WE have seen then that the Bible is a holy book, containing revealed truths, and that it is only one source of revelation-apostolic tradition is another. And the Church interprets both of these and makes them clear for us. The Bible does not give a list of the books that are inspired, yet this appertains to faith and so we must go to tradition to find this list-the Canon of the Scriptures. All the truths necessary for salvation were revealed to the Apostles, for the Paraclete would teach them 'all truth on the word of Christ Himself. Public revelation in the Church ceased therefore at the death of the last of the apostles. Now, the Church can interpret and define the truths given by tradition, and so She can lay down the Canon of the Scriptures and She has done so. This does not mean a new revelation, it is simply determining what was already revealed. The ordinary Catholic is not compelled to study the whole history of early Christianity, therefore, so as to find out the Canon of the Scriptures. The canon is defined by the Church, and that canon is contained in the Bible as approved by the Catholic Church. It is forbidden to Catholics to edit or print the Bible in any language without the approval or imprimatur of the bishop of the place where it is edited or printed. And this approval is a guarantee in every case that the edition in question contains the Catholic canon, no more and no less.


IF you open any Douay Bible, therefore, you will find the Canon of the Scriptures. The canon as given in the Douay version is an exact reproduction of the canon of the Latin vulgate. The Latin vulgate was edited and published as the official Bible of the Church in 1592 a.d. by Pope Clement VIII, and it contained the canon as defined in the Council of Trent, session 4. The canon as defined in Trent is exactly the same as the canon defined in the Council of Florence, in 1441 a.d. These definitions of the Councils of Florence and Trent were called forth by reason of the fact that heretics had arisen who denied the traditional teaching. The Latin vulgate which Pope Clement edited and its canon had heretofore been accepted everywhere in the middle ages without question. The same Canon of the Scriptures which we have in the Council of Trent is found again in a pronouncement of Pope Innocent I. Exuperius, Bishop of Toulouse, wrote to the Pope in 405 a.d. asking instructions on certain matters, among others on the Canon of the Scriptures. In the Pope's reply we have the canon. And it is worthy of note that although the books are not given in the same order as in Trent, still we have the same number of books and the same books precisely. Going back further still into the history of the Councils we find the same canon drawn up in the third Council of Carthage, 397 a.d., and a note added to the effect that the Church of Rome be consulted for the confirmation of this canon. Earlier still, in 382 a.d. we find the canon again in the Acts of the Synod of Rome held under Pope St. Damasus I. This is probably the earliest authoritative pronouncement we have on the question.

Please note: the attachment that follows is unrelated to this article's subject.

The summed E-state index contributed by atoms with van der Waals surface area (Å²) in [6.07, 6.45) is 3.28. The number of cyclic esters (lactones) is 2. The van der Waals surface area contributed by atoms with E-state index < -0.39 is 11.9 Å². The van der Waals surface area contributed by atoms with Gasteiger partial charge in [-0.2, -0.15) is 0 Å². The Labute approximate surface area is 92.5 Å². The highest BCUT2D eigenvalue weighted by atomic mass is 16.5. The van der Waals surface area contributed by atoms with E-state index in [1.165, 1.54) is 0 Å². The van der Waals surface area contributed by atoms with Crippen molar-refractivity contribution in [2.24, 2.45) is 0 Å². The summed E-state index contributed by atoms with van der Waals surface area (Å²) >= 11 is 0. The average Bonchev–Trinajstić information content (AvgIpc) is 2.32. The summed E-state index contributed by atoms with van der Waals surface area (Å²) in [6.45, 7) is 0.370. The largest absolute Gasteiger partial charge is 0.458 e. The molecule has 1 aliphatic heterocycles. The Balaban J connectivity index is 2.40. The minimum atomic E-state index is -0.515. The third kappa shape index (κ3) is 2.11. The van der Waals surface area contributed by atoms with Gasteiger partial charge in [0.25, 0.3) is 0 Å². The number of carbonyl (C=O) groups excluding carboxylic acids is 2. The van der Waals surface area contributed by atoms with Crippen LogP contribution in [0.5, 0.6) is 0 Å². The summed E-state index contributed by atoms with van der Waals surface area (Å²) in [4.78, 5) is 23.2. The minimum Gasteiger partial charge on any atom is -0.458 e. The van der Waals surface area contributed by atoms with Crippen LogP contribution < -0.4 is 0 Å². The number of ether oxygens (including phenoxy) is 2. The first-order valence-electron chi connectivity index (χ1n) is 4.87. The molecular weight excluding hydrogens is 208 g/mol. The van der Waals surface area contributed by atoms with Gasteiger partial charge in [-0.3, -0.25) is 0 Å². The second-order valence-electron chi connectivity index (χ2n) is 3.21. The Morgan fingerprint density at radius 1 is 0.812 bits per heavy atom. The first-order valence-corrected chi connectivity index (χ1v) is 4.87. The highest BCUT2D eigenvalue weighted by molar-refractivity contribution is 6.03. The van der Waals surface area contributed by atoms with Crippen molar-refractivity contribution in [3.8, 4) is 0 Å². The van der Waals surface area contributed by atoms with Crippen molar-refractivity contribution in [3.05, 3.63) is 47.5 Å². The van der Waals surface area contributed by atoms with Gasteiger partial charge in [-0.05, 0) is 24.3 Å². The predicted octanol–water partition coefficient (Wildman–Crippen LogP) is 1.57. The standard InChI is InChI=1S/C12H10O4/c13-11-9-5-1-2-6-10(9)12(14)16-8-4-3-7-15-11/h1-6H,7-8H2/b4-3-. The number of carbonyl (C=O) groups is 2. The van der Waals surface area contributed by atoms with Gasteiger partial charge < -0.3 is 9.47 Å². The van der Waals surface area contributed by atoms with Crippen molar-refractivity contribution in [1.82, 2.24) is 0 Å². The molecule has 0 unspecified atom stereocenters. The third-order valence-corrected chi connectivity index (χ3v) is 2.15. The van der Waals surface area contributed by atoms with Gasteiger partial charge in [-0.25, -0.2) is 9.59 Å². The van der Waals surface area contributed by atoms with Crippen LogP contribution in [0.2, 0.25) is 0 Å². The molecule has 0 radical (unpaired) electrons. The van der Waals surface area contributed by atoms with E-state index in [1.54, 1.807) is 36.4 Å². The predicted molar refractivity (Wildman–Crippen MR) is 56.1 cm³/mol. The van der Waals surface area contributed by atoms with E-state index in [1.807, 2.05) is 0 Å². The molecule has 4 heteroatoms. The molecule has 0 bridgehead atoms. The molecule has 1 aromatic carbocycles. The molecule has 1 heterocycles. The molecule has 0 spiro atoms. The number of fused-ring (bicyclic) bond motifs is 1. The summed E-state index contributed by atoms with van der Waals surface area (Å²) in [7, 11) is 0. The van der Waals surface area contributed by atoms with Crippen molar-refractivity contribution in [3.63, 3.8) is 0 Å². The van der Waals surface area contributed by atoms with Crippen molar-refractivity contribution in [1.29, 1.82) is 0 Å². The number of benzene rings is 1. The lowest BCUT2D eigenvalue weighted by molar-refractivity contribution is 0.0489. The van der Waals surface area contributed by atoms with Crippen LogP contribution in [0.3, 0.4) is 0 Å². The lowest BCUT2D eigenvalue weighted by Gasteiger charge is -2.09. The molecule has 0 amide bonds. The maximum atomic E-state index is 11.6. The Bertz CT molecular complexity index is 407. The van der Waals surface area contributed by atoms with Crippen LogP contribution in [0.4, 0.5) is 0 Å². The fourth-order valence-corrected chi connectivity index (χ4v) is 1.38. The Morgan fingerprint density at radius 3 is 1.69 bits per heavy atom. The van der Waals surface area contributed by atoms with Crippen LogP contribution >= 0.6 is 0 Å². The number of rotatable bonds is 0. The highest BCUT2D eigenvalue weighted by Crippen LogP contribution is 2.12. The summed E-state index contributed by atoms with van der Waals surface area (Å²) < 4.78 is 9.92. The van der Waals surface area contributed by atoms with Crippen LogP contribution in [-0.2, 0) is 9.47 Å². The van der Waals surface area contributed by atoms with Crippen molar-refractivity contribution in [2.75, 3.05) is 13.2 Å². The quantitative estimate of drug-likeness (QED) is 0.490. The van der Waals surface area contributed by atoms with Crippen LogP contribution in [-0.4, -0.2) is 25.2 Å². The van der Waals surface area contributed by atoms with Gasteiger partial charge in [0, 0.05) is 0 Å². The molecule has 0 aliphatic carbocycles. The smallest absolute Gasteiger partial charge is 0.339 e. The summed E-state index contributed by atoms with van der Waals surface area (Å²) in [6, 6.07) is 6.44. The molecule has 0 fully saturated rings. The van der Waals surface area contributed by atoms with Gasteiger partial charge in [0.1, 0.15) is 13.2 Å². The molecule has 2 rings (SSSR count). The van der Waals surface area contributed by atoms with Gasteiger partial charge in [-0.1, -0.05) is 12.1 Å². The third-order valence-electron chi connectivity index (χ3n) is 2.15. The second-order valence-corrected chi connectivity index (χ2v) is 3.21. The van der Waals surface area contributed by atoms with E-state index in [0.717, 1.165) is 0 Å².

ALL this bears eloquent testimony to the stability and unchanging nature of the teaching of the Catholic Church. These documents and the catalogue of the books of Scripture which they furnish can be found in the various editions of the decrees and decisions of the Councils. I have taken them from an approved hand-book which is largely used by students of theology; we call it 'Denzinger for brevity, its full title is Denzinger-Bannwart-Umberg,-Enchiridion Symbolorum Definitionum et Declarationum de rebus fidei et morum15-Freiburg (Bresgau), 1922. The number of the books of Scripture and their titles as given in those Councils to which I referred above are exactly those which the ordinary Catholic layman has in his Douay Bible.


THE Bible consists of the New and the old Testaments, the Old being of much greater bulk than the New. The Old Testament books are divided into historical, didactic and prophetical books. The historical books are so called not because they contain nothing but sacred history-but because sacred history is a prominent feature in them. These historical books are: the five books of Moses, or the pentateuch, viz., Genesis, Exodus, Leviticus, Numbers and Deuteronomy. They furnish us with an account of the creation, fall, and the chief events in the religious history of mankind down to the death of Moses. Next we have the book of Josue which describes the conquest of Chanaan (later called Palestine) by the Hebrew people led by Josue, and the book of Judges giving their history in Chanaan before the institution of the monarchy. Ruth tells of the Moalite woman of that name who is mentioned in the gospel in the genealogy of Our Lord, and of how she, though a Gentile, married into the Hebrew race. The four books of Kings and the two of Paralipomenon give the history of the Hebrews under Samuel, the last of the Judges, and under the monarchy until the Babylonian captivity in the seventh century b.c. The two books of Esdras treat of the return from the captivity. Tobias, Judith and Esther treat of the history of the individuals by whose names they are called, and at the end of the Old Testament we have 1 and 2 Machabees which describe various vicissitudes in Jewish history under the Ptolemies and Seleucids from about 330 to 100 b.c.